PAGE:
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Farewell again; and yet,
Must it indeed be so-and on this shore Shall you and I no more
Together see the sun of the summer set?
For me, my days are gone :
No more shall I, in vintage times, prepare Chaplets to bind my hair,
As I was wont: oh 'twas for you alone.
But on my bier I'll lay
Me down in frozen beauty, pale and wan, Martyr of love to man,
And, like a broken flower, gently decay.
ON A SEQUESTERED RIVULET. There is no river in the world more sweet, Or fitter for a sylvan poet's dream, Than this romantic solitary stream, Over whose banks so many branches meet, Entangling:-a more shady bower or neat
Was never fashioned in a summer dream,
Nor in that land where gods, 'tis said, have been;
Perhaps the lady of my love is now Looking upon the skies. A single star Is rising in the east, and from afar Sheds a most tremulous lustre: silent night Doth wear it like a jewel on her brow: But see, it motions, with its lovely light, Onwards and onwards thro' those depths of blue, To its appointed course stedfast and true. So, dearest, would I fain be unto thee, Stedfast for ever,-like yon planet fair; And yet more like art thou a jewel rare. Oh! brighter than the brightest star, to me, Come hither, my young love; and I will wear Thy beauty on my breast delightedly.
ROBERT BURNS.-A. D. 1759-96.
THE TWA DOGS.
'Twas in that place o' Scotland's isle,
When wearing through the afternoon,
The first I'll name, they ca'd him Cæsar,
His locked, letter'd, braw brass collar,
His breast was white, his touzie back
Nae doubt but they were fain o' ither,
And there began a lang digression
About the Lords o' the Creation.
I've aften wonder'd, honest Luath, What sort o' life poor dogs like you have; An' when the gentry's life I saw, What way poor bodies liv'd ava.
Our laird gets in his racked rents, His coals, his kain, and a' his stents: He rises when he likes himsel; His flunkies answer at the bell: He ca's his coach, he ca's his horse; He draws a bonie silken purse As lang's my tail, where, through the steeks, The yellow letter'd Geordie keeks.
Frae morn to e'en it's nought but toiling, At baking, roasting, frying, boiling; An' though the gentry first are stechin, Yet ev❜n the ha' folk fill their pechan Wi' sauce, ragouts, and sic like trashtrie, That's little short o' downright wastrie. Our whipper-in, wee blastit wonner, Poor worthless elf, it eats a dinner, Better than ony tenant man
His honour has in a' the lan':
An' what poor cot-folk pit their painch in,
I own it's past my comprehension.
Trowth, Cæsar, whyles thy're fasht enough;
An' when they meet wi' sair disasters,
But then to see how ye're negleckit, How huff'd, and cuff'd, and disrespeckit! L-d, man, our gentry care as little For delvers, ditchers, an' sic cattle; They gang as saucy by poor folk, As I wad by a stinking brock.
I've notic'd, on our laird's court-day, An' mony a time my heart's been wae, Poor tenant bodies, scant o'cash, How they maun thole a factor's snash: He'll stamp an' threaten, curse an' swear, He'll apprehend them, poind their gear; While they maun stan', wi' aspect humble; An' hear it a', an' fear an' tremble!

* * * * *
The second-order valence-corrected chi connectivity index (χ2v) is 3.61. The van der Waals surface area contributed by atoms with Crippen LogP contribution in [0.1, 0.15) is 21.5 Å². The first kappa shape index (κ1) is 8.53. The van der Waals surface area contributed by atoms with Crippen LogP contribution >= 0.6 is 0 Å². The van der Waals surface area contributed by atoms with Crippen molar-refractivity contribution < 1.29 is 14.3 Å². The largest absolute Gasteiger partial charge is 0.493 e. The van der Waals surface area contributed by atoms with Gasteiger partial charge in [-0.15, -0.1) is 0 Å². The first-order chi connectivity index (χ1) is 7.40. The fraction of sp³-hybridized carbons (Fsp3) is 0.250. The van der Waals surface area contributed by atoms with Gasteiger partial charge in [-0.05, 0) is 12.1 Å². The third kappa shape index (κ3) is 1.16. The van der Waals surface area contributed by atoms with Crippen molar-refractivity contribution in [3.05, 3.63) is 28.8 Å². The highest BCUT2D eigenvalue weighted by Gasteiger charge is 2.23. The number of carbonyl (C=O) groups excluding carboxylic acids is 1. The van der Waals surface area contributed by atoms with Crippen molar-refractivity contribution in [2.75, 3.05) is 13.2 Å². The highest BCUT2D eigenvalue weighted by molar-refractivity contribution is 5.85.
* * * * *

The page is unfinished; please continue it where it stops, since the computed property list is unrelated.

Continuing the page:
I see how folk live that hae riches; But surely poor folk maun be wretches.
They're nae sae wretched's ane wad think;
Then chance an' fortune are sae guided,
The dearest comfort o' their lives;
An' whyles twalpennie-worth o' nappie
As bleak-fac'd Hallowmas returns,
That merry day the year begins,
Still its owre true that ye hae said,
Haith, lad, ye little ken about it;
Mortgaging, gambling, masquerading;
To Hague or Calais takes a waft,
To make a tour, an' tak a whirl,
To learn bon ton an' see the worl'.
There, at Vienna or Versailles, He rives his father's auld entails; Or by Madrid he takes the rout, To thrum guitars, and fecht wi' nowt; Or down Italian vista startles, Wh-re-hunting among groves o' myrtles: Then bouses drumly German water, To mak himsel look fair and fatter, An' clear the consequential sorrows, Love-gifts of carnival signoras.
For Britain's guid! for her destruction! Wi' dissipation, feud, an' faction.
Hech man! dear sirs! is that the gate They waste sae mony a braw estate! Are we sae foughten an' harass'd For gear to gang that gate at last!
O would they stay aback frae courts, An' please themselves wi' countra sports, It wad for ev'ry ane be better,
The laird, the tenant, an' the cotter!
But will you tell me, Master Cæsar, Sure great folk's life's a life o' pleasure? Nae cauld or hunger e'er can steer them, The vera thought o't need na fear them.
L-d, man, were ye but whyles whare I am, The gentles ye wad ne'er envy 'em.
It's true, they need na starve or sweat, Through winter's cauld, or simmer's heat; They've nae sair wark to craze their banes, An' fill auld age wi' grips an' granes: But human bodies are sic fools, For a' their colleges and schools, That when nae real ills perplex them, They make enow themsels to vex them; An' ay the less they hae to start them, In like proportion less will hurt them. A country-fellow at the pleugh, His acres till'd, he's right enough; A country girl at her wheel, Her dizzen's done, she's unco weel: But gentlemen, an' ladies warst, Wi' ev'ndown want o' wark are curst. They loiter, lounging, lank, an' lazy; Tho' deil haet ails them, yet uneasy; Their days insipid, dull, an' tasteless; Their nights unquiet, lang, and restless: An' e'en their sports, their balls, an' races, Their galloping through public places. There's sic parade, sic pomp, an' art, The joy can scarcely reach the heart. The men cast out in party matches, Then sowther a' in deep debauches;
Ae night thy're mad wi' drink an' wh-ring,
There's some exception, man an' woman; But this is gentry's life in common.
By this, the sun was out o'sight,
THE COTTERS' SATURDAY NIGHT. November chill blaws loud wi' angry sugh; The short'ning winter-day is near a close; The miry beats retreating frae the pleugh;